The copper market is prone to speculation as it is essentially a fast-moving financial market placed on top of a physical market with considerable lags between the mine and the open market.

Last winter, copper prices surged to a then-sedate $4,115 a tonne on rumours that a Chinese state copper trader had taken out a huge bet that prices were set to fall - and then went missing when prices soared 30 per cent.

However, analysts believe commodities are being driven by fundamental factors. On the one hand, supply is being held back by a number of constraints. On the other, the meteoric growth in countries such as China, India, Brazil and Russia - the foursome dubbed the BRICs by Goldman Sachs - is driving demand.

As Barclays Capital said in its recent forecast update: "Very few natural resource companies possess either the opportunities or capabilities to swiftly raise their output to keep abreast of the sustained move up in demand growth."

A survey by Barclays of 200 of its investor clients, including banks, pension funds, mutual funds and hedge funds, showed a massive shift into commodities. While more than two-thirds had no position in commodities at the end of 2004, the same proportion forecast that they would hold at least 6 per cent of the portfolio in these physical assets.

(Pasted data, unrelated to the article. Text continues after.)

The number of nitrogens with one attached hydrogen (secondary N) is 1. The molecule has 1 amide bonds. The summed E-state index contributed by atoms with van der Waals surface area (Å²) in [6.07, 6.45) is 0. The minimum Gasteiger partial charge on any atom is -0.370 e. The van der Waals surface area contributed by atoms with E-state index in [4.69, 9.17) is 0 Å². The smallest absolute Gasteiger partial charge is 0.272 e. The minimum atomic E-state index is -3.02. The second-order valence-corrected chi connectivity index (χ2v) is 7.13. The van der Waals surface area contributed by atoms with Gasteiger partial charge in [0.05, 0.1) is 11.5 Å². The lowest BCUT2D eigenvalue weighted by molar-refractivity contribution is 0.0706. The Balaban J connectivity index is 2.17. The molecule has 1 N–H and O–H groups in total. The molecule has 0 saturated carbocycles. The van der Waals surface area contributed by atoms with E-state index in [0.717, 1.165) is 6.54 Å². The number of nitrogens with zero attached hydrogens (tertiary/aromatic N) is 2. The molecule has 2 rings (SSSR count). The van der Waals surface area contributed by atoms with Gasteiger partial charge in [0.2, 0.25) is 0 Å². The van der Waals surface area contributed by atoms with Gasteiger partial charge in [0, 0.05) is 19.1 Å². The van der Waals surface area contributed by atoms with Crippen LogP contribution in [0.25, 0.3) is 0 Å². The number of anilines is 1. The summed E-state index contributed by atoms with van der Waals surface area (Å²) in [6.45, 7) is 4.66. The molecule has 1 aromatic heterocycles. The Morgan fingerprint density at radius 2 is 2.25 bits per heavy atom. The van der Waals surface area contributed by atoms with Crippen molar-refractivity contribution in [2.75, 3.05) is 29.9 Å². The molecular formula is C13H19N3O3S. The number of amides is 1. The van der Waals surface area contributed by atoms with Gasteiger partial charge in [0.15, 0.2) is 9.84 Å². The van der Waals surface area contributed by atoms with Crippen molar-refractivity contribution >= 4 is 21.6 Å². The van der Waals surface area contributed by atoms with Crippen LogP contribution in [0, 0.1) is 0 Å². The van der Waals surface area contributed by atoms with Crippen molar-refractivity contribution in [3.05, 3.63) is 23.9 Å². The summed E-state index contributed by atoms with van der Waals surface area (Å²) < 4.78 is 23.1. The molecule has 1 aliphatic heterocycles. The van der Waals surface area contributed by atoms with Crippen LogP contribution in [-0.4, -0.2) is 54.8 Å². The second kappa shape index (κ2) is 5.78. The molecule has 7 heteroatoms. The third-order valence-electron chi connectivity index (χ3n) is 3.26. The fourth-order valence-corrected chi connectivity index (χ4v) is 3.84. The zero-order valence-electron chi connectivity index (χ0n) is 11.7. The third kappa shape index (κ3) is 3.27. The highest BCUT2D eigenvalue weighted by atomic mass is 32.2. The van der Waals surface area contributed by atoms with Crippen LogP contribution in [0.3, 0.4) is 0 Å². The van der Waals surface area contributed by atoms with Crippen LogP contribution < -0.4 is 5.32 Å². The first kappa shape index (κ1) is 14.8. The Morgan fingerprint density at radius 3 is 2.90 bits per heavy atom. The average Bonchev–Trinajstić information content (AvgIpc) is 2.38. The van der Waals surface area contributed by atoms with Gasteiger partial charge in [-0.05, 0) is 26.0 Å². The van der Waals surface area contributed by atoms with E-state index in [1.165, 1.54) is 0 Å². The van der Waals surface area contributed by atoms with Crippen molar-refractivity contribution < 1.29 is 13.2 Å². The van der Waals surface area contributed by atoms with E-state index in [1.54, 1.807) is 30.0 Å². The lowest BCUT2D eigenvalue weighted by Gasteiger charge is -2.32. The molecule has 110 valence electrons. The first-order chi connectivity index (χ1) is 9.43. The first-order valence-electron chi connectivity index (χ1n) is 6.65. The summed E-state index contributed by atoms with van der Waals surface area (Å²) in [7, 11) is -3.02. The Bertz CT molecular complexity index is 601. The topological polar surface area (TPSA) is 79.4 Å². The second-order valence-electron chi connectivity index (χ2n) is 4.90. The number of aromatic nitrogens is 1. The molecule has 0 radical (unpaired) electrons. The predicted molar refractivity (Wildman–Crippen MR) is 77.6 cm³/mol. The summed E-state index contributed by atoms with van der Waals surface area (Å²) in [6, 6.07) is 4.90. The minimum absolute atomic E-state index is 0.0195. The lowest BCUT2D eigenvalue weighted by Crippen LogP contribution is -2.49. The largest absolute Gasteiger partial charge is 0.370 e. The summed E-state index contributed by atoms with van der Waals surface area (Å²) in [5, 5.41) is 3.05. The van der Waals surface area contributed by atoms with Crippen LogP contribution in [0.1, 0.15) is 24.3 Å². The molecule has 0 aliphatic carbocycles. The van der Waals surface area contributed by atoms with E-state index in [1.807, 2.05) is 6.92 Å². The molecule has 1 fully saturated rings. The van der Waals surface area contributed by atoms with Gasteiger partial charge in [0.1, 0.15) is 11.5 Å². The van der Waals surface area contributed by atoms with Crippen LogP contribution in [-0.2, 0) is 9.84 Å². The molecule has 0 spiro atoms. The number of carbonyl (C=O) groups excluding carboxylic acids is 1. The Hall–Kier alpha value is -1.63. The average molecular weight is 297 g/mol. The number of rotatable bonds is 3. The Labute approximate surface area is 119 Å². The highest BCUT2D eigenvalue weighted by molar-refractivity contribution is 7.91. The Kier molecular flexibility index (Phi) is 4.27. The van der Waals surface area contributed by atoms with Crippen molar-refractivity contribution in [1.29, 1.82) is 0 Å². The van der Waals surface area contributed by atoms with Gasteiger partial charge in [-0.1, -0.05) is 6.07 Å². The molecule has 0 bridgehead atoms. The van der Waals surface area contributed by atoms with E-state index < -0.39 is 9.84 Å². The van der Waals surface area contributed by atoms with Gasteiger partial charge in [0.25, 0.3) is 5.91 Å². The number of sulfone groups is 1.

Whether this is speculation or sensible investment is open to debate but the figures appear to show that even conventional investors have woken up to the fundamental forces driving the price.

With the US equity market posting a 6 per cent gain in 2005 and US bonds rising 7.8 per cent, according to ABN Amro, committed commodity investors look wise.

There was fresh evidence of strong demand for copper on Monday from figures showing that US spending on construction rose twice as much as forecast in March, and a snapshot survey of the industry showed hefty expansion in April.